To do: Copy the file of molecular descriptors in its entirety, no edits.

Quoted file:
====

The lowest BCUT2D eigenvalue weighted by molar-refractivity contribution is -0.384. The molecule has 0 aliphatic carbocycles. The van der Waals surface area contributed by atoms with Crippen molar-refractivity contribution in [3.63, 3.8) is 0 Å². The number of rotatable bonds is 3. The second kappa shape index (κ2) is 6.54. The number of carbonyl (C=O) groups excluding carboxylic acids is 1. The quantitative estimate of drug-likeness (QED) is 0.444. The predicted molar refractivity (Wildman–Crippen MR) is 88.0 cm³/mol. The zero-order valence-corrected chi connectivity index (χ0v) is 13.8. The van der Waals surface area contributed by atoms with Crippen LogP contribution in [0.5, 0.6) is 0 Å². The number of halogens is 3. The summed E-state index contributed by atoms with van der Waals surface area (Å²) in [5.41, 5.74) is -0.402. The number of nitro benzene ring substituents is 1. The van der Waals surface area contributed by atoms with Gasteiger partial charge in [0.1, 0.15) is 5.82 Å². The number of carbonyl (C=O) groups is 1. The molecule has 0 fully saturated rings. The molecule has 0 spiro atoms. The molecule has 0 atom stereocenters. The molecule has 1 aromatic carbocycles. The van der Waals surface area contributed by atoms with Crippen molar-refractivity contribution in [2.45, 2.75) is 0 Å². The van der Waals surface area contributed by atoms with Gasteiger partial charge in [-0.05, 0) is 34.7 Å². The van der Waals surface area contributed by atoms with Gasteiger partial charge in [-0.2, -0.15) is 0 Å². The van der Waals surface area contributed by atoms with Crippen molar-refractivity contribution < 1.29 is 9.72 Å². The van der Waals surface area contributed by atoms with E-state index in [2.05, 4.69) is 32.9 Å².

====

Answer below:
The lowest BCUT2D eigenvalue weighted by molar-refractivity contribution is -0.384. The molecule has 0 aliphatic carbocycles. The van der Waals surface area contributed by atoms with Crippen molar-refractivity contribution in [3.63, 3.8) is 0 Å². The number of rotatable bonds is 3. The second kappa shape index (κ2) is 6.54. The number of carbonyl (C=O) groups excluding carboxylic acids is 1. The quantitative estimate of drug-likeness (QED) is 0.444. The predicted molar refractivity (Wildman–Crippen MR) is 88.0 cm³/mol. The zero-order valence-corrected chi connectivity index (χ0v) is 13.8. The van der Waals surface area contributed by atoms with Crippen LogP contribution in [0.5, 0.6) is 0 Å². The number of halogens is 3. The summed E-state index contributed by atoms with van der Waals surface area (Å²) in [5.41, 5.74) is -0.402. The number of nitro benzene ring substituents is 1. The van der Waals surface area contributed by atoms with Gasteiger partial charge in [0.1, 0.15) is 5.82 Å². The number of carbonyl (C=O) groups is 1. The molecule has 0 fully saturated rings. The molecule has 0 spiro atoms. The molecule has 0 atom stereocenters. The molecule has 1 aromatic carbocycles. The van der Waals surface area contributed by atoms with Crippen molar-refractivity contribution in [2.45, 2.75) is 0 Å². The van der Waals surface area contributed by atoms with Gasteiger partial charge in [-0.05, 0) is 34.7 Å². The van der Waals surface area contributed by atoms with Gasteiger partial charge in [-0.2, -0.15) is 0 Å². The van der Waals surface area contributed by atoms with Crippen molar-refractivity contribution < 1.29 is 9.72 Å². The van der Waals surface area contributed by atoms with E-state index in [2.05, 4.69) is 32.9 Å².